Space-grown plants brought home by China's Shenzhou 14 mission undergo analysis (video)

Chinese scientists are analyzing rice, Thale cress and other plants after the country's Shenzhou 14 astronaut crew cultivated samples in space and brought them back to Earth.

The samples were grown in microgravity aboard China's Tiangong space station by the Shenzhou 14 astronauts, who returned to Earth on Sunday (Dec. 4).

The astronauts cultivated rice and Thale cress seeds for 120 days, taking the seeds through the entire life cycle, from germination to reproduction. 

Related: China's Shenzhou 14 astronauts snap stunning photos of Earth, the moon and more

Researchers have begun analyzing space-grown plants brought down to Earth by China's Shenzhou 14 mission.

Researchers have begun analyzing space-grown plants brought down to Earth by China's Shenzhou 14 astronauts. (Image credit: CCTV)

These have now been delivered to the Chinese Academy of Sciences (CAS) for testing, which includes looking at how the plants grew differently in microgravity compared with control samples here on Earth.

Zheng Huiqiong, a researcher at the Center for Excellence in Molecular Plant Science under CAS, told Chinese broadcaster CCTV that growing the plants was a challenge for the astronauts. 

"The space is very limited, and the whole environment is artificial. It is very difficult to complete the entire life cycle of the crop in an artificial environment. The biggest difficulty is to ensure that the plant makes it through every growth stage, and can grow normally," Zheng said.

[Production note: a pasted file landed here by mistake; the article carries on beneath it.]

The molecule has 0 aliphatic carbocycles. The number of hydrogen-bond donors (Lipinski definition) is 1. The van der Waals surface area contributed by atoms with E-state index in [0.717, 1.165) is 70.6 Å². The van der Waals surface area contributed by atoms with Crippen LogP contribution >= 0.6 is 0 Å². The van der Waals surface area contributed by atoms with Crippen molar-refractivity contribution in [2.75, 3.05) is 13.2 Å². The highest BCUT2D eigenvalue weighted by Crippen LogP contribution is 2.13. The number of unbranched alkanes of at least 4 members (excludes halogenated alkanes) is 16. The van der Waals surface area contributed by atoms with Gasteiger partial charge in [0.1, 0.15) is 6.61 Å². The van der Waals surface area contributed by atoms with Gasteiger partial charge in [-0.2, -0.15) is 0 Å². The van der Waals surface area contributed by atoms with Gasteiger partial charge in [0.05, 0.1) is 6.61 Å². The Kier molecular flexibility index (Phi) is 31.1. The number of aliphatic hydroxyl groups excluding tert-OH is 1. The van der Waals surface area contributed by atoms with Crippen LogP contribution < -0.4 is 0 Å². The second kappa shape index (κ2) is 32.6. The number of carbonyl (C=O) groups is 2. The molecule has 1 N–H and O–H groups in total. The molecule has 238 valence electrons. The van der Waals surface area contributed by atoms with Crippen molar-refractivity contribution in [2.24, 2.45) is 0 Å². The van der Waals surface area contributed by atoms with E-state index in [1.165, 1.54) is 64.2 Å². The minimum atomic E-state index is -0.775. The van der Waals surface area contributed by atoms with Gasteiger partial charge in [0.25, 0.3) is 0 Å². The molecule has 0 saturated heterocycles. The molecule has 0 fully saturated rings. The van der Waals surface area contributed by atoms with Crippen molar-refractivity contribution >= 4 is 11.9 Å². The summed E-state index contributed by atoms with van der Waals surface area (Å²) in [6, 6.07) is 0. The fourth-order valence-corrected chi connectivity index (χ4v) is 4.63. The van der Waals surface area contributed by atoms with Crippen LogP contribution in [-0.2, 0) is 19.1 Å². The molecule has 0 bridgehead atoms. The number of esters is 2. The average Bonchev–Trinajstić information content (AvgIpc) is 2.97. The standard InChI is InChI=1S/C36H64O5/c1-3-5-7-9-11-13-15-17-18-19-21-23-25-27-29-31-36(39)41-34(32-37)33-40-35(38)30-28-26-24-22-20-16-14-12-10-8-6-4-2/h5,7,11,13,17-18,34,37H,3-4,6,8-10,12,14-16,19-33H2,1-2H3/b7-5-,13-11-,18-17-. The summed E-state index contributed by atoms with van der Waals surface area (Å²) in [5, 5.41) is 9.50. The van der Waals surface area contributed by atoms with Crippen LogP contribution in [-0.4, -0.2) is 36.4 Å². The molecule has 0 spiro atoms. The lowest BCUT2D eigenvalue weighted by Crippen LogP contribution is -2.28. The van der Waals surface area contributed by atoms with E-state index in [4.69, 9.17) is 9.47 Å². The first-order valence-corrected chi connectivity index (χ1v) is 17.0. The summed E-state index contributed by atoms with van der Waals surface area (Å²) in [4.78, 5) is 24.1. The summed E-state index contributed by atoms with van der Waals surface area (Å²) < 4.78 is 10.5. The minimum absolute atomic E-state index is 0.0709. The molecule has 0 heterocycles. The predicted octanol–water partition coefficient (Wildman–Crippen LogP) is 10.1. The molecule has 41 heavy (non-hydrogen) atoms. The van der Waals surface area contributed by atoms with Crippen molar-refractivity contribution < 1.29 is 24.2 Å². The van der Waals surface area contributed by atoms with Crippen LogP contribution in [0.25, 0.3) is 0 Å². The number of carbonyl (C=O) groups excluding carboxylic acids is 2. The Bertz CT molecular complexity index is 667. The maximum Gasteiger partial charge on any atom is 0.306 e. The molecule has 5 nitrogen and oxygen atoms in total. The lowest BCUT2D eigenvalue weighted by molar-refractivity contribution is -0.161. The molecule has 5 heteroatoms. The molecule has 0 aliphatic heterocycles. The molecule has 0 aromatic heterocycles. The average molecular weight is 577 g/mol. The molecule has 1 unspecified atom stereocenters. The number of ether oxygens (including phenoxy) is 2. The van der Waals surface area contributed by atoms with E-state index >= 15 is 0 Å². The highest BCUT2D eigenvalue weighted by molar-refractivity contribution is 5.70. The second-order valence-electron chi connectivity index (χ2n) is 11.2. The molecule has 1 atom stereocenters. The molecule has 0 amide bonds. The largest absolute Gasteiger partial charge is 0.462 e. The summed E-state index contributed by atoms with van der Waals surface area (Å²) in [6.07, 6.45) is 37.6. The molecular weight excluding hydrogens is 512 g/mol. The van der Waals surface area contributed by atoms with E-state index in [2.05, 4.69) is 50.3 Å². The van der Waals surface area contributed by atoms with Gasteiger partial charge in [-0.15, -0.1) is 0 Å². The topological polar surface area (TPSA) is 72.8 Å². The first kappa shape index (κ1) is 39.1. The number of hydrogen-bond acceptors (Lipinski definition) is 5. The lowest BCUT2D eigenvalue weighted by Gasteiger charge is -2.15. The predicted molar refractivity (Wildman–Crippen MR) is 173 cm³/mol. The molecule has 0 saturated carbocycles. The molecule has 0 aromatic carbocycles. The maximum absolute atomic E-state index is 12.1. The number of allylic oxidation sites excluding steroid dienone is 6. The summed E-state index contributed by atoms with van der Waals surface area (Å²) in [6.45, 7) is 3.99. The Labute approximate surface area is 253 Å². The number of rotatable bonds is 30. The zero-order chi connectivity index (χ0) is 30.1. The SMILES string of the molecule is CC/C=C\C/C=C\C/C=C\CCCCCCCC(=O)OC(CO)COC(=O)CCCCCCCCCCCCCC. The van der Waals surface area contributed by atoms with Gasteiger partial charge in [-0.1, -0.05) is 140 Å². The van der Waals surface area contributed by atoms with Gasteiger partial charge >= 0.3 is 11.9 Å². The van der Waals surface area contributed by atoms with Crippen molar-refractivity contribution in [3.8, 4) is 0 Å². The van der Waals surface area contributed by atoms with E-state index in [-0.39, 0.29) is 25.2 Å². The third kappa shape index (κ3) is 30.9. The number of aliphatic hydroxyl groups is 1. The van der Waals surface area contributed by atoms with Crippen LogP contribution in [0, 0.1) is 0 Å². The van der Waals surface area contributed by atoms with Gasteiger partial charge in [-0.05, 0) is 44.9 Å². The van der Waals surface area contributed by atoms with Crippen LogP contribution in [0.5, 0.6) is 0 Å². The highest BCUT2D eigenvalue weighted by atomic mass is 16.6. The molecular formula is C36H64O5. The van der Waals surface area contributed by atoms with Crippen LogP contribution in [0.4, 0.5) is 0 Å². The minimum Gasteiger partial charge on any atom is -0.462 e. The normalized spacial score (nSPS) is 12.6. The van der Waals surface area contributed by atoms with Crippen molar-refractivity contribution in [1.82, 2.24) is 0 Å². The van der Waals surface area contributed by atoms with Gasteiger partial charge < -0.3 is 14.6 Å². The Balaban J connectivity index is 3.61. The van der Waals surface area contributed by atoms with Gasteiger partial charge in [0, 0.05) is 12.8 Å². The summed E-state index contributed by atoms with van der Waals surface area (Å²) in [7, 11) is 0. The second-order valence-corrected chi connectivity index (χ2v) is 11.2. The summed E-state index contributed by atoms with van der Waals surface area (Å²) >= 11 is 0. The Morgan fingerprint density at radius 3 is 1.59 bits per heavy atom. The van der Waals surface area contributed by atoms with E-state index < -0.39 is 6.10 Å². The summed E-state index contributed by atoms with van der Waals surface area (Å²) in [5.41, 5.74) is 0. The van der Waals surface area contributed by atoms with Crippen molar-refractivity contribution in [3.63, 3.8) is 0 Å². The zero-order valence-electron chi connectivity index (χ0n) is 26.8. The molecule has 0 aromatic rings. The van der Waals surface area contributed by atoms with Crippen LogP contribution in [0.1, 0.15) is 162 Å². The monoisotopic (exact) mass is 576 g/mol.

China has experimented with rice and other plants in space for more than 30 years, by sending seeds into orbit for brief trips during which they are exposed to the higher radiation environment of low Earth orbit. After this process of "space mutagenesis," teams then look for rice with genetic mutations that enhance their yield or resistance to disease.

This time however, by looking at the entire life cycle of rice, scientists are more interested in learning about the potential of growing vegetables and food production for deep space travel. 

While the U.S. and partners are working on the Artemis program, China likewise has its own plan for an International Lunar Research Station.

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Andrew Jones
Contributing Writer

Andrew is a freelance space journalist with a focus on reporting on China's rapidly growing space sector. He began writing for in 2019 and writes for SpaceNews, IEEE Spectrum, National Geographic, Sky & Telescope, New Scientist and others. Andrew first caught the space bug when, as a youngster, he saw Voyager images of other worlds in our solar system for the first time. Away from space, Andrew enjoys trail running in the forests of Finland. You can follow him on Twitter @AJ_FI.